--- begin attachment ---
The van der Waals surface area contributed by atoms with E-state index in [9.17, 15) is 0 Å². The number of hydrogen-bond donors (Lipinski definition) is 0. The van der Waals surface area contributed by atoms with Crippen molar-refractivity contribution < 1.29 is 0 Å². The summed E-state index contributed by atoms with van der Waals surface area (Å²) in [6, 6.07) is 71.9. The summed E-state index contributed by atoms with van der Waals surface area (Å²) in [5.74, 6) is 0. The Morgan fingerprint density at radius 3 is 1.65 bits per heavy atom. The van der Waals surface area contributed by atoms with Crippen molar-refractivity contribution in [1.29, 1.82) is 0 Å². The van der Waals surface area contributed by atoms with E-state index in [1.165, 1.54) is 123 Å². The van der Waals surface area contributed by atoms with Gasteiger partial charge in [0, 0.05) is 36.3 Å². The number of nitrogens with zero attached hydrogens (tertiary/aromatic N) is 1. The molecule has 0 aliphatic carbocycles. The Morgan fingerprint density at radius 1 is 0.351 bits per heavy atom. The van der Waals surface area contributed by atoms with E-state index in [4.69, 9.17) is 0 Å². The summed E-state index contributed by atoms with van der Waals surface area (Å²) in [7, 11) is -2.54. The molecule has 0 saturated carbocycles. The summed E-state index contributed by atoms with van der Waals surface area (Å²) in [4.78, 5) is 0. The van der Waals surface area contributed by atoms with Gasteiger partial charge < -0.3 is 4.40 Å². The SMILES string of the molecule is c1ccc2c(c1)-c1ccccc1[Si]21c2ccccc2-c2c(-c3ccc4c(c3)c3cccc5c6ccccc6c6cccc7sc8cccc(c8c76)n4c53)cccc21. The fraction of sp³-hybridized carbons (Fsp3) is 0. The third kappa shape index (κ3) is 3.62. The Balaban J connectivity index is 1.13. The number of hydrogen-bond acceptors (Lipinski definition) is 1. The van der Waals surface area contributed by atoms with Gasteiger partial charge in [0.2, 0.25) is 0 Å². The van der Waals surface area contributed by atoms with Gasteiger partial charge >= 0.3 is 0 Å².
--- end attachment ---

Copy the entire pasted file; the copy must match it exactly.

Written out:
The van der Waals surface area contributed by atoms with E-state index in [9.17, 15) is 0 Å². The number of hydrogen-bond donors (Lipinski definition) is 0. The van der Waals surface area contributed by atoms with Crippen molar-refractivity contribution < 1.29 is 0 Å². The summed E-state index contributed by atoms with van der Waals surface area (Å²) in [6, 6.07) is 71.9. The summed E-state index contributed by atoms with van der Waals surface area (Å²) in [5.74, 6) is 0. The Morgan fingerprint density at radius 3 is 1.65 bits per heavy atom. The van der Waals surface area contributed by atoms with Crippen molar-refractivity contribution in [1.29, 1.82) is 0 Å². The van der Waals surface area contributed by atoms with E-state index in [1.165, 1.54) is 123 Å². The van der Waals surface area contributed by atoms with Gasteiger partial charge in [0, 0.05) is 36.3 Å². The number of nitrogens with zero attached hydrogens (tertiary/aromatic N) is 1. The molecule has 0 aliphatic carbocycles. The Morgan fingerprint density at radius 1 is 0.351 bits per heavy atom. The van der Waals surface area contributed by atoms with E-state index in [4.69, 9.17) is 0 Å². The summed E-state index contributed by atoms with van der Waals surface area (Å²) in [7, 11) is -2.54. The molecule has 0 saturated carbocycles. The summed E-state index contributed by atoms with van der Waals surface area (Å²) in [4.78, 5) is 0. The van der Waals surface area contributed by atoms with Gasteiger partial charge < -0.3 is 4.40 Å². The SMILES string of the molecule is c1ccc2c(c1)-c1ccccc1[Si]21c2ccccc2-c2c(-c3ccc4c(c3)c3cccc5c6ccccc6c6cccc7sc8cccc(c8c76)n4c53)cccc21. The fraction of sp³-hybridized carbons (Fsp3) is 0. The third kappa shape index (κ3) is 3.62. The Balaban J connectivity index is 1.13. The number of hydrogen-bond acceptors (Lipinski definition) is 1. The van der Waals surface area contributed by atoms with Gasteiger partial charge in [0.2, 0.25) is 0 Å². The van der Waals surface area contributed by atoms with Gasteiger partial charge >= 0.3 is 0 Å².